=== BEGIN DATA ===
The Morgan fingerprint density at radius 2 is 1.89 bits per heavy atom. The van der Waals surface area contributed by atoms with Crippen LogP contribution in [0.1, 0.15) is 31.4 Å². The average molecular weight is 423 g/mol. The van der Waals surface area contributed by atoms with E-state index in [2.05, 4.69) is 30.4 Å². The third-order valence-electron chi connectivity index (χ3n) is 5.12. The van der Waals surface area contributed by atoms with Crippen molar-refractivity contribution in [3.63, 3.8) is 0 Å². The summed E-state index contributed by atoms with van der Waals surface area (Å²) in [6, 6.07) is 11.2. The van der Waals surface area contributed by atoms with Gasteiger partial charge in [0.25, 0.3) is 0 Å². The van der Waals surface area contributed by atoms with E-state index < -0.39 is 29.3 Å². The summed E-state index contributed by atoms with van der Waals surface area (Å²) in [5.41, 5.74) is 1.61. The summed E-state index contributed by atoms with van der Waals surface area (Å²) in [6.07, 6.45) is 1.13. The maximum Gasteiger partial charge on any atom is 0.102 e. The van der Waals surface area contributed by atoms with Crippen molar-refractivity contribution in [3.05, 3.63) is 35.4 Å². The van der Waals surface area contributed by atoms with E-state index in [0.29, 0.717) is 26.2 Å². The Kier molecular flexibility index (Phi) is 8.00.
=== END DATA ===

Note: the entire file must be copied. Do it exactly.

The Morgan fingerprint density at radius 2 is 1.89 bits per heavy atom. The van der Waals surface area contributed by atoms with Crippen LogP contribution in [0.1, 0.15) is 31.4 Å². The average molecular weight is 423 g/mol. The van der Waals surface area contributed by atoms with E-state index in [2.05, 4.69) is 30.4 Å². The third-order valence-electron chi connectivity index (χ3n) is 5.12. The van der Waals surface area contributed by atoms with Crippen molar-refractivity contribution in [3.63, 3.8) is 0 Å². The summed E-state index contributed by atoms with van der Waals surface area (Å²) in [6, 6.07) is 11.2. The van der Waals surface area contributed by atoms with Gasteiger partial charge in [0.25, 0.3) is 0 Å². The van der Waals surface area contributed by atoms with E-state index < -0.39 is 29.3 Å². The summed E-state index contributed by atoms with van der Waals surface area (Å²) in [5.41, 5.74) is 1.61. The summed E-state index contributed by atoms with van der Waals surface area (Å²) in [6.07, 6.45) is 1.13. The maximum Gasteiger partial charge on any atom is 0.102 e. The van der Waals surface area contributed by atoms with Crippen molar-refractivity contribution in [3.05, 3.63) is 35.4 Å². The van der Waals surface area contributed by atoms with E-state index in [0.29, 0.717) is 26.2 Å². The Kier molecular flexibility index (Phi) is 8.00.